The British government’s independent reviewer of counter-terrorism legislation has urged the United Kingdom to repatriate British nationals and even former nationals who are detained in Syria, insisting that the situation is different now than it was six years ago.
Speaking at an all-party parliamentary group on trafficked British people in Syria, Jonathan Hall – the independent reviewer of terrorism legislation and advisor to ministers on the issue – said that “I think it’s inevitable that many of these people [detained current and former British citizens] will come back. And … if it’s going to happen, you must make it happen sooner or later.”
Throughout the last decade, during the peak of the Syrian conflict and emergence of the Daesh terror group, around 900 people linked to the UK travelled to Syria and Iraq to either fight, join the conflict in some capacity or even just conduct aid work. Since Daesh was territorially defeated and the conflict has largely died down, at least 500 of them have returned and, according to Hall, over 60 British nationals – including children – remain in detention within Syria.
Amid repatriation efforts undertaken by the international community and various European states to return their nationals, the UK has been notoriously resistant to such efforts and has maintained that repatriation would pose a serious threat to national security. Hall insisted, however, that the situation has changed and that the government must review its policy.
“The government did face the prospects of hundreds and hundreds of capable men coming back, and I have some sympathy with why the government took the decisions it did at that time, although I think the long-term implications are probably bad”, he told the all-party group.
“But the position is now very different; a large number of people have been killed. Being able to show that there is a difference between the threat that existed from those people who travelled out in 2015-17, and now, may be an important factor when deciding whether or not the policy can be revisited.”
Hall urged for the creation of a new policy “where they recognise that the factual position on the ground has changed” and which allows for the repatriation of British citizens and even those who the government has stripped of their citizenship.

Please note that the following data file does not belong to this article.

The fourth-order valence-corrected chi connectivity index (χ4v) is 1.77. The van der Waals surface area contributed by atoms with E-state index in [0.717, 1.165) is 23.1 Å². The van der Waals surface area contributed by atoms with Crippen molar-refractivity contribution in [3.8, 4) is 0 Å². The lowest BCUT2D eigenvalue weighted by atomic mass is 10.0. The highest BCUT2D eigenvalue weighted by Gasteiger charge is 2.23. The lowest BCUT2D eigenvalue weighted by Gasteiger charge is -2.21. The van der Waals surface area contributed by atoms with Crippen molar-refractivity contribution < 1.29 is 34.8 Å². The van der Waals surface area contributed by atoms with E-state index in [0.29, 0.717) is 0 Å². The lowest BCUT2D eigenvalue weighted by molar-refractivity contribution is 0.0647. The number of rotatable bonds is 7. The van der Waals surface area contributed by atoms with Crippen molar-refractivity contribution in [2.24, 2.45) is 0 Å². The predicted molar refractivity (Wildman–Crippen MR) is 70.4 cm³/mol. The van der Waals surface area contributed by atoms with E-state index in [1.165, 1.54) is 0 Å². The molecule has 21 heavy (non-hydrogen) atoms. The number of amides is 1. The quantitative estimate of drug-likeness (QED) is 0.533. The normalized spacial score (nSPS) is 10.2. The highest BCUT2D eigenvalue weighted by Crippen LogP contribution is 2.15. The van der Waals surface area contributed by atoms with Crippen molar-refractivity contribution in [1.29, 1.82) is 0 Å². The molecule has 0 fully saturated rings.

A method he suggested that could facilitate such returns is the imposition of security measures and control orders on returned children, such as forcing them to undergo rehabilitation or education. He cited as an example “a returning child who might not volunteer to have assistance from a mentor or who may not choose to go to school. It would have to be a coercive measure, which would require them to attend certain places and would have to have consequences to it. At the moment, I don’t think that exists.”
An existing measure and policy the government currently employs is that of temporary exclusion orders, which allow citizens who are suspected of terrorist activity abroad to return on the condition that they report to police stations and undertake mentoring. Hall proposed that such a policy be extended to UK residents who lack citizenship.
In that regard, he also predicted that there is little security risk in the government allowing the return of Shamima Begum, the girl who was stripped of her British citizenship after fleeing to Syria – with the help of elements linked to Canadian intelligence – and who has repeatedly been refused to return to the UK, as she would be required to have daily contact with authorities and apply for life-long anonymity due to her notoriety.
The independent reviewer’s recommendations come amid a groundbreaking report by Fionnuala Ní Aoláin, the UN’s Special Rapporteur on counter-terrorism and human rights, which stated after her visit to the detention camps in north-east Syria, that conditions there are dire and that children are increasingly being abducted by the camps’ authorities led by the Kurdish Syrian Democratic Forces (SDF) militia. She also stated in the report that, at the current rate of repatriation and processing, it would take 20 years for the camps to close.